Sweeney is believed to be the first and, to date, only known NFL player to develop myocarditis following a Covid-19 infection.
In data published in March in the peer-reviewed medical journal JAMA Cardiology, it was revealed that just five of 789 professional athletes in the NBA, WNBA, NFL, NHL, Major League Baseball and Major League Soccer infected with Covid-19 between May and October 2020 developed inflammatory heart disease.
Before those athletes were allowed to return to play, they underwent testing to track heart rhythms, an ultrasound of the heart and a test to measure protein in their blood that can be a sign of heart damage. According to the study, three cases of myocarditis were diagnosed and two more were identified as pericarditis.
According to an article published by ESPN in March, the American College of Cardiology has recommended screening athletes who have moderate or severe symptoms of Covid-19 for a potential heart condition.
Late last month, McDermott was asked whether Sweeney’s ordeal impacted how he viewed the vaccination status of his players against Covid-19.
“Tommy, you know, went through a tough situation last year,” McDermott said. "If anyone needs a reason to, or more information about, whether or not to get vaccinated or not or the Covid situation, I mean, Tommy, he missed all of last season. It affected him for some time.”
Sweeney said he believes his teammates, particularly those who were with the organization last season, are fully aware of what he went through.
“As it happened, I was in the locker room, I was around the building,” he said. “They all know. They're with me and they're real supportive and they have a pretty good understanding of what happened. So they have that knowledge and have seen it firsthand and they have that in their back pocket for making their decision” regarding the vaccine.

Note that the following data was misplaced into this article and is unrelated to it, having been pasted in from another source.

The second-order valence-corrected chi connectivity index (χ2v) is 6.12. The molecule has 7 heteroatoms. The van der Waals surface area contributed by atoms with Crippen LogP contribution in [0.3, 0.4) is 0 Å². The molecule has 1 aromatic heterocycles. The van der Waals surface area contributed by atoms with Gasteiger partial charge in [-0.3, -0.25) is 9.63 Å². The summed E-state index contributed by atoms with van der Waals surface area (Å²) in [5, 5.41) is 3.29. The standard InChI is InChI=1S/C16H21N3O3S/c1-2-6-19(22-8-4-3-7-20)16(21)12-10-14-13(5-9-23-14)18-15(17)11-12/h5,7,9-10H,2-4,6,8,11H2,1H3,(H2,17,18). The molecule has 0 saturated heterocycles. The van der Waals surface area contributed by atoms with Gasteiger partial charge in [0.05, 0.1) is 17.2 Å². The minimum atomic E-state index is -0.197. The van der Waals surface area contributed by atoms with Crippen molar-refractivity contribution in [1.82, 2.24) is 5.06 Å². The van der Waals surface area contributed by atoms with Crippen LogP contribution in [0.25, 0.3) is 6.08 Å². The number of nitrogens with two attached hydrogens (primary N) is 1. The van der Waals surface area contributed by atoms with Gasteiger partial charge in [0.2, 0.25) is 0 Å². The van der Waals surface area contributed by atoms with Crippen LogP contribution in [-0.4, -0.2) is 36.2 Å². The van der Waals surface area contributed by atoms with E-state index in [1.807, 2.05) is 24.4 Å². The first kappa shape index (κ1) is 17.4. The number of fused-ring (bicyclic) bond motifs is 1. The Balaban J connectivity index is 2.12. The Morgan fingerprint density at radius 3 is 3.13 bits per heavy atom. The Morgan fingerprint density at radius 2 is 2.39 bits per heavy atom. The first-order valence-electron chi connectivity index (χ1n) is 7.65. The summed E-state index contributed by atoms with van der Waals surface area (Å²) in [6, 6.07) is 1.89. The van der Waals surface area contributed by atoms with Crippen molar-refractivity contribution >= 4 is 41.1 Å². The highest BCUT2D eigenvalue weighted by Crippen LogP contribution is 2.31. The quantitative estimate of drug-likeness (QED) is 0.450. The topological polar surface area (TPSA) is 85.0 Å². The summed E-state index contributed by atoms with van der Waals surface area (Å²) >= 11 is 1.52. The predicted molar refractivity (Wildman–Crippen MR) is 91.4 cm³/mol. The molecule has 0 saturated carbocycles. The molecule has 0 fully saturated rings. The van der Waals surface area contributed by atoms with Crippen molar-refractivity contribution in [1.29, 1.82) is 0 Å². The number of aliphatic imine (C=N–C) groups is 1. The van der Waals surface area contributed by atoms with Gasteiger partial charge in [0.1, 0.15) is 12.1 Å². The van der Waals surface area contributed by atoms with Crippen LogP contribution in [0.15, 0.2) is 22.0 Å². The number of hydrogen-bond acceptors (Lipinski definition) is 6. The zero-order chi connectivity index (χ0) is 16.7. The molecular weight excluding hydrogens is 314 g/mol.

Understandably, Sweeney’s view of the pandemic has been shaped by his personal experience.
“Obviously I was the only guy in the NFL to have this ... but it doesn't really make me an expert,” he said. “I'm kind of the same as anybody else. I just take this information in stride and try and learn the most. It's definitely something to consider, but I'm not an expert on the disease or the vaccine or anything like that.”
Sweeney, a seventh-round draft pick in 2019, showed promise in playing six games as a rookie, totaling eight catches for 144 yards. He’ll compete with Dawson Knox, Jacob Hollister, Reggie Gilliam, Nate Becker and Quintin Morris for a spot on the 53-man roster this summer.
“He’s off to a great start,” McDermott said. “He’s in a good spot. He’s worked his tail off. He’s been here most of the offseason and in doing so, invested in his career. Tommy’s a high-energy, bright-eyed young man that’s got a bright future ahead of him. It’s good to have him back and healthy again.”
Knowing what the Bills are capable of has pushed Sweeney even harder this offseason.
“It's a great thing to come back to,” he said. “It helped motivate me through the process to come back. This thing is real. The air around the building, all that's real. I’m just happy to see the growth we've been taking every year and being a part of it is exciting. I'm happy to be back.”